V_{in+1} - V_{in} - 2 R_1 I_s (sinh(\frac{V_{on+1}}{nV_t}) - sinh(\frac{V_{on}}{nV_t})) - \int^{t_{n+1}}_{t_n} \frac{2 I_s}{C_1} sinh(\frac{V_o}{nV_t}) - V_{on+1} + V_{on} = 0

Now the discretization becomes:
V_{in+1} - V_{in} - 2 R_1 I_s (sinh(\frac{V_{on+1}}{nV_t}) - sinh(\frac{V_{on}}{nV_t})) - \frac{2 h I_s}{C_1} sinh(\frac{V_{on+1}}{nV_t}) - V_{on+1} + V_{on} = 0

I didn’t use this equation for the Backward Euler because I would have had a dependency in the sinh term, so I would still have required the numerical methods to solve the equation.

Trapezoidal rule

Here, we just need to change the discretization for a trapezoidal one:

V_{in+1} - V_{in} - I_s sinh(\frac{V_{on+1}}{nV_t}) (\frac{h}{C_1} + 2 R_1) - I_s sinh(\frac{V_{on}}{nV_t}) (\frac{h}{C_1} - 2 R_1) - V_{on+1} + V_{on} = 0

Starting estimates

Starting from the different rules, we need to replace sinh(x):

  • for the pivotal by \frac{x}{x_0} sinh(x_0)
  • for the tangent rule by \frac{x}{nV_t} cosh(\frac{x_0}{nV_t}) + y_0 - \frac{x_0}{nV_t} cosh(\frac{x_0}{nV_t})

Graphs

Let’s see now how all these optimizers compare (with an estimate of the next element being the last optimized value):

Numerical optimization comparisonNumerical optimization comparison

Obviously, the Forward Euler method is definitely not good. Although is on average 4 times lower, the accuracy is definitely not good enough. On the other end, the other two methods give similar results (probably because I try to achieve a convergence quite strong, with less that 10e-8 difference between two iterations).

Now, how does the original estimate impact the results? I tried the Backward Euler to start, and the results are identical:

Original estimates comparisonOriginal estimates comparison

To have a better picture, let’s turn down the number of iterations to 1 for all the estimates:

One step comparisonOne step comparison

So all the estimates give a similar result. By comparing the number of iterations with the three estimates, the pivotal method gives the worst results, whereas the affine estimates lowers the number of iterations by one. Of course, there is a price to pay in the computation.

So the obvious choice is to use trapezoidal approximation with affine starting point estimate, which is not my default choice in SimpleOverdriveFilter.

To be continued

The post is getting longer than I thought, so let’s keep it there for now and the next post on the subject will tackle the other diode clipper circuit.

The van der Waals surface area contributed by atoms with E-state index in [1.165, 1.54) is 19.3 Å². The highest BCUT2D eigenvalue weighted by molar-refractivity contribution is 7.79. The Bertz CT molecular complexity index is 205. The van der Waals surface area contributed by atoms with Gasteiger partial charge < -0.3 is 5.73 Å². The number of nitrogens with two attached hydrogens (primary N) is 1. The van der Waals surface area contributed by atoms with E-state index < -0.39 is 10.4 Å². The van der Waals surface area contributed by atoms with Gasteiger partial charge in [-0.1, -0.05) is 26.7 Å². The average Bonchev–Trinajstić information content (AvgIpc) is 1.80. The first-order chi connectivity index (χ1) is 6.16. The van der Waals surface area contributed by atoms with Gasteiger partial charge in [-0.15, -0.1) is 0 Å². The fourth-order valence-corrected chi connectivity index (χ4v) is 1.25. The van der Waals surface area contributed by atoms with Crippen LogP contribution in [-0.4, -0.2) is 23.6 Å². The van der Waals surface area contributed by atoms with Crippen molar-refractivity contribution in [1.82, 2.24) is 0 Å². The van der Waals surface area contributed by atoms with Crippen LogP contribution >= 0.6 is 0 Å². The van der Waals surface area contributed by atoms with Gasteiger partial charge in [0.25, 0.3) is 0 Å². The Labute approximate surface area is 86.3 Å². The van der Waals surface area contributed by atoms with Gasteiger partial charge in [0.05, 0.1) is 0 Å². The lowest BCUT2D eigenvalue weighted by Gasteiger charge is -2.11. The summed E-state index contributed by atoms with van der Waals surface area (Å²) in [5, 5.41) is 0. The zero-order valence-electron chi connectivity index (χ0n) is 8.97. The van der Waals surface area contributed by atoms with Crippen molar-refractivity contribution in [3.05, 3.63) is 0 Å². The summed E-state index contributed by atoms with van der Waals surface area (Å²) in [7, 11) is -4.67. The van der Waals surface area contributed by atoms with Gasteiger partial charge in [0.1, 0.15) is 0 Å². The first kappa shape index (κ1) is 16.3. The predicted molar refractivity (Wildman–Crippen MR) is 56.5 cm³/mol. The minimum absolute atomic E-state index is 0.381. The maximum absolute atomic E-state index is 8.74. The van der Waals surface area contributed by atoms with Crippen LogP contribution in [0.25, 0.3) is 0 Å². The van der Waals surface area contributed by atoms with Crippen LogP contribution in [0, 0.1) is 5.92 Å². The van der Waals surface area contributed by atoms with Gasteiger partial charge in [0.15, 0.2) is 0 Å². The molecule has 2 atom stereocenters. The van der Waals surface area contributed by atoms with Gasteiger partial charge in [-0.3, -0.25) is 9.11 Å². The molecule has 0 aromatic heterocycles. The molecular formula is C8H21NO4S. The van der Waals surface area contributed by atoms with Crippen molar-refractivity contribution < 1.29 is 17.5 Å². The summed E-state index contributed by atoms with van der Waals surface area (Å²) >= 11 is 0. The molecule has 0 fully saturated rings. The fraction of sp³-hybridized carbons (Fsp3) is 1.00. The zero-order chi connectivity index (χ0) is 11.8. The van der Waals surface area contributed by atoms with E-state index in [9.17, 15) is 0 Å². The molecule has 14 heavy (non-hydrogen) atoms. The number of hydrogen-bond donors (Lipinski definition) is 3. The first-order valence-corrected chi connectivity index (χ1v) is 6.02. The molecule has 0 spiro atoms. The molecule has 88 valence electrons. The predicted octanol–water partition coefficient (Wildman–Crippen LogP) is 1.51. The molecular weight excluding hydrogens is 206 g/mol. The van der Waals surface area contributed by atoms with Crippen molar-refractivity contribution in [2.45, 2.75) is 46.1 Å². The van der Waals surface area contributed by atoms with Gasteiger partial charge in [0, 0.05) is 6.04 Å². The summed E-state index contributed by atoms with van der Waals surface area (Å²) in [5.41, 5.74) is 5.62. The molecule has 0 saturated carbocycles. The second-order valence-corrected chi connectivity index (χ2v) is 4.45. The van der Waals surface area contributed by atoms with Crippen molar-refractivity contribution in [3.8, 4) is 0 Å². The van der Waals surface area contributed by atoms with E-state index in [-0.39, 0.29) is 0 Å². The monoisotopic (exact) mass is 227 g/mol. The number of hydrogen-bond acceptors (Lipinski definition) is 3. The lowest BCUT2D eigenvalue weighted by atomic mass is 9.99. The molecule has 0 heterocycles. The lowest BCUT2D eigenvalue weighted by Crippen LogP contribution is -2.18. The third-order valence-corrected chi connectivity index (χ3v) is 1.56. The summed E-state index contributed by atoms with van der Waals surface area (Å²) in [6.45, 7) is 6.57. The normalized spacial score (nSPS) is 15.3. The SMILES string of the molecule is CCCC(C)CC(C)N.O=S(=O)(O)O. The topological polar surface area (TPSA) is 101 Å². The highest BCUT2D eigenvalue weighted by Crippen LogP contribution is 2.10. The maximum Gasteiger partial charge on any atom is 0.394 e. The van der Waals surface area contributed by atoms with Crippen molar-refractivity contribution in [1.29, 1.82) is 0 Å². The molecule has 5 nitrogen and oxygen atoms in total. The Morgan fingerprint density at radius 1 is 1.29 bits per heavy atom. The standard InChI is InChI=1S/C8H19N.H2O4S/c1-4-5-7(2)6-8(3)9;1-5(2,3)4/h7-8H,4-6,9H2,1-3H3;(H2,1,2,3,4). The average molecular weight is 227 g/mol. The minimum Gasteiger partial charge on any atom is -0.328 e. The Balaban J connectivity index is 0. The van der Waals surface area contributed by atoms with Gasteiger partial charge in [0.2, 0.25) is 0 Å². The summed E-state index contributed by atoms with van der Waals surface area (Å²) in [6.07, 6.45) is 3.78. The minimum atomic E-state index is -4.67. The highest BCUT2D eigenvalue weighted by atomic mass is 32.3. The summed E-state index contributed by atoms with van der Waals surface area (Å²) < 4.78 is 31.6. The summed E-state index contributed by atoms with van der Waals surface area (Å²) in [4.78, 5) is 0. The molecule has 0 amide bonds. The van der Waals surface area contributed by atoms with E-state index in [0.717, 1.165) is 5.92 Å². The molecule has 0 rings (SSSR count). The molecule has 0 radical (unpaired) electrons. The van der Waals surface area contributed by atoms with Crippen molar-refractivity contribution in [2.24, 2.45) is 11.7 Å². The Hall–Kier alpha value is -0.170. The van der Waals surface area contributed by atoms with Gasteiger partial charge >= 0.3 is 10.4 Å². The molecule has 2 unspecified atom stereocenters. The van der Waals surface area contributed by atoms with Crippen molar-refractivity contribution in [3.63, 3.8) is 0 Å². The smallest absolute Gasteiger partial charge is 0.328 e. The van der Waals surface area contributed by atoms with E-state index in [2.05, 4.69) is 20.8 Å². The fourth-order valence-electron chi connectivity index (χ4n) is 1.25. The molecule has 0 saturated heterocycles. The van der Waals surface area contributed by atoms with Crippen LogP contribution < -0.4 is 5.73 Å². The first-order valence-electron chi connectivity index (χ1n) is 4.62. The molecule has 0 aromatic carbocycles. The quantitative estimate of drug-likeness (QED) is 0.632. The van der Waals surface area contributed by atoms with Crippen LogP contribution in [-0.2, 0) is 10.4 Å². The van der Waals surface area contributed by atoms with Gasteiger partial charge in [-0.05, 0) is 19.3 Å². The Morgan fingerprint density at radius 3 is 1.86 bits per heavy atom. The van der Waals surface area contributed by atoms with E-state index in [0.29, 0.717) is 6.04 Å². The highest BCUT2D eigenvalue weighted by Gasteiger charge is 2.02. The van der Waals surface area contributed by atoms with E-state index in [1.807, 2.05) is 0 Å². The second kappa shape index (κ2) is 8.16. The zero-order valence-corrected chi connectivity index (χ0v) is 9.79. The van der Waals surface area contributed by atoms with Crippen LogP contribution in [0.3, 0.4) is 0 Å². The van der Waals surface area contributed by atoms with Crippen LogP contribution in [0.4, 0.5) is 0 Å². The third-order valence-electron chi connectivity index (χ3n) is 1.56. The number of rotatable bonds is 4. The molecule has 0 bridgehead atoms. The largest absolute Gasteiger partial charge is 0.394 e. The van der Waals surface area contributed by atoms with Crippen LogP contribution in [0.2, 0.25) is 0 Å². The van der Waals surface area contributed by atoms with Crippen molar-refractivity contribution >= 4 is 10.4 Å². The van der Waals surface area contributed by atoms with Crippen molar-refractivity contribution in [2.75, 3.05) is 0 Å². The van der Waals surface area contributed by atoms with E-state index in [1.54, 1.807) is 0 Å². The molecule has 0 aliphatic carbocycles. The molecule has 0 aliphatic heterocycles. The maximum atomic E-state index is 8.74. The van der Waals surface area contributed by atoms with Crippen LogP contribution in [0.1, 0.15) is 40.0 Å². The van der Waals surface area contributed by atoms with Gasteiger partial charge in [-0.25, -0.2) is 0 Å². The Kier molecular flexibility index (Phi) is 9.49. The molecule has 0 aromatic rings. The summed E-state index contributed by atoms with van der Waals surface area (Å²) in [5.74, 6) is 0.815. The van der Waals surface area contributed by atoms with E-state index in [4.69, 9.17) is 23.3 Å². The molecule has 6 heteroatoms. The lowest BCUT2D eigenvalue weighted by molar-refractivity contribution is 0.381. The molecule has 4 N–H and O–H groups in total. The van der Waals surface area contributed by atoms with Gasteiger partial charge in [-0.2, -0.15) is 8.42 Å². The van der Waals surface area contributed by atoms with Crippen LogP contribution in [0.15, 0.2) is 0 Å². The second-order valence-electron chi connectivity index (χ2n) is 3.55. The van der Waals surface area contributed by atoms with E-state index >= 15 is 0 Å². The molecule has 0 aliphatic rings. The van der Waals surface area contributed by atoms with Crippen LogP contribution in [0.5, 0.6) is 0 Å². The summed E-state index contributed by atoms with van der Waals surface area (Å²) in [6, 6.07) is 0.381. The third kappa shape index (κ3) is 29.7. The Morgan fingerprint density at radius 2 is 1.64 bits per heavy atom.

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by Matt at April 12, 2016 07:58 AM

April 11, 2016

Continuum Analytics news

Data Science with Python at ODSC East

Posted Tuesday, April 12, 2016

By: Sheamus McGovern, Open Data Science Conference Chair

At ODSC East, the most influential minds and institutions in data science will convene at the Boston Convention & Exhibition Center from May 20th to the 22nd to discuss and teach the newest and most exciting developments in data science.

As you know, the Python ecosystem is now one of the most important data science development environments available today. This is due, in large part, to the existence of a rich suite of user-facing data analysis libraries.

Powerful Python machine learning libraries like Scikit-learn, XGBoost and others bring sophisticated predictive analytics to the masses. The NLTK and Gensim libraries enable deep analysis of textual information in Python and the Topik library provides a high-level interface to these and other, natural language libraries, adding a new layer of usability. The Pandas library has brought data analysis in Python to a new level by providing expressive data structures for quick and intuitive data manipulation and analysis.

The notebook ecosystem in Python has also flourished with the development of the Jupyter, Rodeo and Beaker notebooks. The notebook interface is an increasingly popular way for data scientists to perform complex analyses that serve the purpose of conveying and sharing analyses and their results to colleagues and to stakeholders. Python is also host to a number of rich web-development frameworks that are used not only for building data science dash boards, but also for full-scale data science powered web-apps. Flask and Django lead the way in terms of the Python web-app development landscape, but Bottle and Pyramid are also quite popular.

With Numba or Cython, code can approach speeds akin to that of C or C++ and new developments, like the Dask package, to make computing on larger-than-memory datasets very easy. Visualization libraries, like Plot.ly and Bokeh, have brought rich, interactive and impactful data visualization tools to the fingertips of data analysts everywhere.

Anaconda has streamlined the use of many of these wildly popular open source data science packages by providing an easy way to install, manage and use Python libraries. With Anaconda, users no longer need to worry about tedious incompatibilities and library management across their development environments.